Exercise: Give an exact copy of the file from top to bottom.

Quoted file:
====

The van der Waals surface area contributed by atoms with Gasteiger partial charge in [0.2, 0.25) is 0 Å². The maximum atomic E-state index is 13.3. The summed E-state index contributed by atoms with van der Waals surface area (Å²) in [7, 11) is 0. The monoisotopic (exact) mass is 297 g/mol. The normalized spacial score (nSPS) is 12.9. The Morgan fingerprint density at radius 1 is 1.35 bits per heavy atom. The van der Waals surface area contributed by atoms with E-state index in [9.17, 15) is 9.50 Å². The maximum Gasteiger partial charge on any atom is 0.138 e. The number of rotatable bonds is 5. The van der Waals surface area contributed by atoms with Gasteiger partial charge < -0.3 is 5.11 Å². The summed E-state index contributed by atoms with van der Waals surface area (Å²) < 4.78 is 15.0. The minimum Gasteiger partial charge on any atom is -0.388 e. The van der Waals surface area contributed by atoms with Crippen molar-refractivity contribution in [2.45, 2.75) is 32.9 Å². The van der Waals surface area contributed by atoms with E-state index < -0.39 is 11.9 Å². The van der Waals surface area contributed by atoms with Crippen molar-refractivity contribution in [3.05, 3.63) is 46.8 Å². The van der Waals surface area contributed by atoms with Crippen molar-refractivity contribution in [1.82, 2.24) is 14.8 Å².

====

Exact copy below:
The van der Waals surface area contributed by atoms with Gasteiger partial charge in [0.2, 0.25) is 0 Å². The maximum atomic E-state index is 13.3. The summed E-state index contributed by atoms with van der Waals surface area (Å²) in [7, 11) is 0. The monoisotopic (exact) mass is 297 g/mol. The normalized spacial score (nSPS) is 12.9. The Morgan fingerprint density at radius 1 is 1.35 bits per heavy atom. The van der Waals surface area contributed by atoms with E-state index in [9.17, 15) is 9.50 Å². The maximum Gasteiger partial charge on any atom is 0.138 e. The number of rotatable bonds is 5. The van der Waals surface area contributed by atoms with Gasteiger partial charge < -0.3 is 5.11 Å². The summed E-state index contributed by atoms with van der Waals surface area (Å²) < 4.78 is 15.0. The minimum Gasteiger partial charge on any atom is -0.388 e. The van der Waals surface area contributed by atoms with Crippen molar-refractivity contribution in [2.45, 2.75) is 32.9 Å². The van der Waals surface area contributed by atoms with E-state index < -0.39 is 11.9 Å². The van der Waals surface area contributed by atoms with Crippen molar-refractivity contribution in [3.05, 3.63) is 46.8 Å². The van der Waals surface area contributed by atoms with Crippen molar-refractivity contribution in [1.82, 2.24) is 14.8 Å².